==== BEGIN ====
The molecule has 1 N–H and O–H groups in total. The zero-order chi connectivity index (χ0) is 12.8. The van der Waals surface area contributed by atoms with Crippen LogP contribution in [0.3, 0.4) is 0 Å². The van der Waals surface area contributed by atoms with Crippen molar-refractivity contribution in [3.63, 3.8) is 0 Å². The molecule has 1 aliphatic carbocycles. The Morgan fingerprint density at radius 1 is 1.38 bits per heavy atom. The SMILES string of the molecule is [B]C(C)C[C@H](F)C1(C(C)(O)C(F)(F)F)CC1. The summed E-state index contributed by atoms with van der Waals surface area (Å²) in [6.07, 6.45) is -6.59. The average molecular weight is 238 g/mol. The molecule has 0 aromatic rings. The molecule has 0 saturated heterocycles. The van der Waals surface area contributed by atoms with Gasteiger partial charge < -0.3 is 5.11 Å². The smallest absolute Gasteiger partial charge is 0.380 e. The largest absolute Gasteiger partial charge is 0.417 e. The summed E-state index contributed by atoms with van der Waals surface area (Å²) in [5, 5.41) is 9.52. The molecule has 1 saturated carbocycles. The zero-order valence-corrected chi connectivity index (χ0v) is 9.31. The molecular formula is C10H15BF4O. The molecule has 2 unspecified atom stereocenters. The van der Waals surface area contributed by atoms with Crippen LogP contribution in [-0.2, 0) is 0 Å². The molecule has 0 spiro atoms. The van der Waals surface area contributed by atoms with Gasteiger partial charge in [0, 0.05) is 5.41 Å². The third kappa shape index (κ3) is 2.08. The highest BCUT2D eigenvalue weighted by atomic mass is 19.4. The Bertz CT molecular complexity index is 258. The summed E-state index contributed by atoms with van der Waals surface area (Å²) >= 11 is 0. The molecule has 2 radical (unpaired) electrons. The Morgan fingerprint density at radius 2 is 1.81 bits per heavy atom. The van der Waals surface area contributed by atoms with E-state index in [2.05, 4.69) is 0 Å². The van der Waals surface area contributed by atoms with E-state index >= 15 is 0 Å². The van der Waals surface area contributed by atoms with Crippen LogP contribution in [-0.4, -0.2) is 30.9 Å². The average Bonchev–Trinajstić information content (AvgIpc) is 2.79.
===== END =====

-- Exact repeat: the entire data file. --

The molecule has 1 N–H and O–H groups in total. The zero-order chi connectivity index (χ0) is 12.8. The van der Waals surface area contributed by atoms with Crippen LogP contribution in [0.3, 0.4) is 0 Å². The van der Waals surface area contributed by atoms with Crippen molar-refractivity contribution in [3.63, 3.8) is 0 Å². The molecule has 1 aliphatic carbocycles. The Morgan fingerprint density at radius 1 is 1.38 bits per heavy atom. The SMILES string of the molecule is [B]C(C)C[C@H](F)C1(C(C)(O)C(F)(F)F)CC1. The summed E-state index contributed by atoms with van der Waals surface area (Å²) in [6.07, 6.45) is -6.59. The average molecular weight is 238 g/mol. The molecule has 0 aromatic rings. The molecule has 0 saturated heterocycles. The van der Waals surface area contributed by atoms with Gasteiger partial charge < -0.3 is 5.11 Å². The smallest absolute Gasteiger partial charge is 0.380 e. The largest absolute Gasteiger partial charge is 0.417 e. The summed E-state index contributed by atoms with van der Waals surface area (Å²) in [5, 5.41) is 9.52. The molecule has 1 saturated carbocycles. The zero-order valence-corrected chi connectivity index (χ0v) is 9.31. The molecular formula is C10H15BF4O. The molecule has 2 unspecified atom stereocenters. The van der Waals surface area contributed by atoms with Crippen LogP contribution in [-0.2, 0) is 0 Å². The molecule has 0 spiro atoms. The van der Waals surface area contributed by atoms with Gasteiger partial charge in [0, 0.05) is 5.41 Å². The third kappa shape index (κ3) is 2.08. The highest BCUT2D eigenvalue weighted by atomic mass is 19.4. The Bertz CT molecular complexity index is 258. The summed E-state index contributed by atoms with van der Waals surface area (Å²) >= 11 is 0. The molecule has 2 radical (unpaired) electrons. The Morgan fingerprint density at radius 2 is 1.81 bits per heavy atom. The van der Waals surface area contributed by atoms with E-state index in [2.05, 4.69) is 0 Å². The van der Waals surface area contributed by atoms with E-state index >= 15 is 0 Å². The van der Waals surface area contributed by atoms with Crippen LogP contribution in [-0.4, -0.2) is 30.9 Å². The average Bonchev–Trinajstić information content (AvgIpc) is 2.79.